The Child Victims Act, which is a bill that will extend the statute of limitations to allow victims of childhood sexual abuse to seek justice against their abuser, is expected to pass both houses of New York State’s legislature on Monday.
Final details on all the provisions within the Child Victims Act will be available sometime after the state legislature’s vote. However, after Gov. Andrew Cuomo announced an agreement had been reached on the bill, Maryalice Demler of WGRZ Channel 2 interviewed attorney Barry Covert to discuss specific components that will be included in the Child Victims Act. Click the video below to watch the the full interview. Some of components discussed include:
Statute of Limitations for Childhood Sex Abuse Victims
Under the current statute of limitations in New York State, individuals who were the victim of a sex crime as a child only have until the age of 23 to pursue criminal charges or a civil claim against their abuser. When the Child Victims Act is signed in to law, survivors of childhood sexual abuse will have until the age of 28 to file criminal charges against their abuser and until the age of 55 to pursue a civil lawsuit.
One Year Look-Back Window for Survivors Past the Statute of Limitations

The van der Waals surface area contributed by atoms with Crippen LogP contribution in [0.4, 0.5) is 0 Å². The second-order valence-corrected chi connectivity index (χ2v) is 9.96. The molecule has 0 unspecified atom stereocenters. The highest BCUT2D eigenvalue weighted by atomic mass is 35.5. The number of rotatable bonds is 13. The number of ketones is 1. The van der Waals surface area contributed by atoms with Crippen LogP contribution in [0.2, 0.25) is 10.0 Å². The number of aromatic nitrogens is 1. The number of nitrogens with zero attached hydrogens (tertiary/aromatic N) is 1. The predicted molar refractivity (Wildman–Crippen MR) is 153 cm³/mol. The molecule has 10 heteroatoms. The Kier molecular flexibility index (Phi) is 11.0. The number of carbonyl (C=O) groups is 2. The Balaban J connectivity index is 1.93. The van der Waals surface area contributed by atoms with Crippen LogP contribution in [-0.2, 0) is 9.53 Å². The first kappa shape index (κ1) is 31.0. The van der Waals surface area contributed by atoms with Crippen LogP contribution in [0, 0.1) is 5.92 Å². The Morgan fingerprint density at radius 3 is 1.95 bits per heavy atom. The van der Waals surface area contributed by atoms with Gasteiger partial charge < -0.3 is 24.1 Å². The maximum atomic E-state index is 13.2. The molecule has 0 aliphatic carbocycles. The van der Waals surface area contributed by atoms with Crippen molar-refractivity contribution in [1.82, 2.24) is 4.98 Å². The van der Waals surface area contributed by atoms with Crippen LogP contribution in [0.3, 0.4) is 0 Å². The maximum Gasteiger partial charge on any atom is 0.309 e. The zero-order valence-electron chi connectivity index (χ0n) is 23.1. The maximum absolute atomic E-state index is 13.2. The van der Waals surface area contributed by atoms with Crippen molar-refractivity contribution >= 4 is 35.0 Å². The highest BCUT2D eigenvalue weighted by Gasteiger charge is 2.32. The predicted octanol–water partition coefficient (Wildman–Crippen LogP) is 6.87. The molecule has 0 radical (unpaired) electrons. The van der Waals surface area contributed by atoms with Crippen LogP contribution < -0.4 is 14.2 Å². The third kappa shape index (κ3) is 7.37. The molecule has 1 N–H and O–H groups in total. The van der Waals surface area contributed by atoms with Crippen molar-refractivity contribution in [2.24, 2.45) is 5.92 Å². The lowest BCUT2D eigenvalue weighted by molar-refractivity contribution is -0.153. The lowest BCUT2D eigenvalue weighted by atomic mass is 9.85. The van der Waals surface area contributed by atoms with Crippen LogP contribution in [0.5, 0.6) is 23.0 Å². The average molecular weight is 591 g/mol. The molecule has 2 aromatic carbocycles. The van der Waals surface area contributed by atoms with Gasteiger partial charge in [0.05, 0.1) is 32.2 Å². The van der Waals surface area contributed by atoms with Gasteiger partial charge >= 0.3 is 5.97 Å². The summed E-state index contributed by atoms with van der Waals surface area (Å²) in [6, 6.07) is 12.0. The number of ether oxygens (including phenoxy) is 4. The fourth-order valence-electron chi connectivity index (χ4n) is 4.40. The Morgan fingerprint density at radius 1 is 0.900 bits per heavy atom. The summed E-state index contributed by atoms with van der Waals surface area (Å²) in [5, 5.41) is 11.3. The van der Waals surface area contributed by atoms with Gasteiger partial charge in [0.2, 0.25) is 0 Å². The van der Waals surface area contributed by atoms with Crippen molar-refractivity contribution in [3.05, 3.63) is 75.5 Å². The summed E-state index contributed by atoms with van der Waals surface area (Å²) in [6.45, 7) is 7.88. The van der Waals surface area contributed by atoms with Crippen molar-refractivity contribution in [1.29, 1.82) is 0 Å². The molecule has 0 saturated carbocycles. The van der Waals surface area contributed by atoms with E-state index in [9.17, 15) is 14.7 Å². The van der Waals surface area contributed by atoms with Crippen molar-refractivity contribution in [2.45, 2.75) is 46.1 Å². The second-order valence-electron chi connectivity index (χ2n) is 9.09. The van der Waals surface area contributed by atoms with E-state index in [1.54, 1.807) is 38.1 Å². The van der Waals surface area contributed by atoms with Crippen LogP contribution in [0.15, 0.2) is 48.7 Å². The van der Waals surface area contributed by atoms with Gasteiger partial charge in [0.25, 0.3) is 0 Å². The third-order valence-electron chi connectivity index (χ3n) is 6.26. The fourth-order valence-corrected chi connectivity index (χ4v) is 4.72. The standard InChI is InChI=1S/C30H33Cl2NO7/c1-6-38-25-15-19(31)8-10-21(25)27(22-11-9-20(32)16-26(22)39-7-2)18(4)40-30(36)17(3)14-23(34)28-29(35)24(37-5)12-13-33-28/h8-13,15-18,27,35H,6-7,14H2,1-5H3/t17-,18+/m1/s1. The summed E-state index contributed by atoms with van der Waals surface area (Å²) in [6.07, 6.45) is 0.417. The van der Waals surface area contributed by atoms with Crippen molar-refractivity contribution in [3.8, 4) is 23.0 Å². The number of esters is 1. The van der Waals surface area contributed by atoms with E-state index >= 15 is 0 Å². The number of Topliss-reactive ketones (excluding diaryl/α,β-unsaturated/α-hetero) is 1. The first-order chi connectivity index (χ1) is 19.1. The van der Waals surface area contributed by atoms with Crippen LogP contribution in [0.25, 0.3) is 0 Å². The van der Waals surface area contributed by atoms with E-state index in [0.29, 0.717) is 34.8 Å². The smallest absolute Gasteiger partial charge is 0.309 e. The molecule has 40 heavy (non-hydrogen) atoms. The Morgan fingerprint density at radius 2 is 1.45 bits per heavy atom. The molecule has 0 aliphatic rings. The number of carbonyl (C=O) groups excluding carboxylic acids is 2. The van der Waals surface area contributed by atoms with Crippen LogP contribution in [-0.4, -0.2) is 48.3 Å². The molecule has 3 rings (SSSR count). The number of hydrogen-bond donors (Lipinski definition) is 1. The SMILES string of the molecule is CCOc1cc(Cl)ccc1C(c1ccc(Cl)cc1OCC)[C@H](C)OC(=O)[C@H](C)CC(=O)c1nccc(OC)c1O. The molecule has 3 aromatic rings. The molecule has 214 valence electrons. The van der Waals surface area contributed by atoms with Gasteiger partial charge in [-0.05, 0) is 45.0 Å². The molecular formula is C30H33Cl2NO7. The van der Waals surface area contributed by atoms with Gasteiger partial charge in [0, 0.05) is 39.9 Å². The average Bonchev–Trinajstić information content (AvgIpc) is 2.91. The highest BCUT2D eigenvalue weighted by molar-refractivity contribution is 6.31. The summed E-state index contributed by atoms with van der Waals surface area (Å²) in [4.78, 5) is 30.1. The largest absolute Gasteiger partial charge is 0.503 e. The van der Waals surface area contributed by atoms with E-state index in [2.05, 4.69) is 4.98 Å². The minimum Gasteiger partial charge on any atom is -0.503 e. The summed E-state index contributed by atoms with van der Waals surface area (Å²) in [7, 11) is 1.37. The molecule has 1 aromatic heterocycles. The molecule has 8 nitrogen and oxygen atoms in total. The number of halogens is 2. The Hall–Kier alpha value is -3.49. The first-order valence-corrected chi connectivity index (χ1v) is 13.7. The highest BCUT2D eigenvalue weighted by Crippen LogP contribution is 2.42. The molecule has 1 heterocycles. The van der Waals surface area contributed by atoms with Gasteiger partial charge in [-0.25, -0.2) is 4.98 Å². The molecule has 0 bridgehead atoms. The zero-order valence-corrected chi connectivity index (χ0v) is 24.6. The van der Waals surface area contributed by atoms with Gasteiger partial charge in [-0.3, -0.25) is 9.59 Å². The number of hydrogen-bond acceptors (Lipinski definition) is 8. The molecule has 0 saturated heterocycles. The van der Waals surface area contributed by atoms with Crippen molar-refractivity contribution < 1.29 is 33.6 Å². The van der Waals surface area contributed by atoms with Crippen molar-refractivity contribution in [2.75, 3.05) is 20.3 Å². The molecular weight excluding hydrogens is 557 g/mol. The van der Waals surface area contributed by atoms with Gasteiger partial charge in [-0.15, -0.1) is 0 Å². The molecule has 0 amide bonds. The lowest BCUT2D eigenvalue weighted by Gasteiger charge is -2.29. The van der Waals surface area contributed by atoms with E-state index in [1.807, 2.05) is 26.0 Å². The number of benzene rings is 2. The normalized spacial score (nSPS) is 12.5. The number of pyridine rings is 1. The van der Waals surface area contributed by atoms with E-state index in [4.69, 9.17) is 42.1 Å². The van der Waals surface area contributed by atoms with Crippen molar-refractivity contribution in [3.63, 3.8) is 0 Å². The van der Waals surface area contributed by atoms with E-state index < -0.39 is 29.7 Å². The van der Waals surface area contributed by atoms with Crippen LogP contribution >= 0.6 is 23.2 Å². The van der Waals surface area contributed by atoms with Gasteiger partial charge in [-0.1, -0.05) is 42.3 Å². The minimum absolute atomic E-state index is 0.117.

With the passage of the Child Victims Act, New York will become the 49th state in the country to extend the statute of limitations for victims of childhood sexual abuse. The Child Victims Act will include a one year “look-back window”, which will allow victims of any age to pursue a civil lawsuit against their abuser. This provision will give victims, including those who are beyond the ages stated in the statute of limitations, a one-year window to seek justice against their abuser.
Public and Private Institutions Both Subject to Civil Lawsuits
The Child Victims Act has been the subject of debate for many years in New York State. Those opposed to previous versions of the legislation included the Catholic Church. The church took issue with previous versions of the law did not hold public institutions accountable in child sexual abuse cases. An updated version of the Child Victims Act, which is expected to be signed in to law, will include all public and private institutions who are responsible in child sexual abuse cases.
If you would like further information regarding the Child Victims Act or have any questions on the legal rights of sexual abuse victims, please click here to contact Barry Covert. Barry Covert represents several victims of childhood sexual abuse.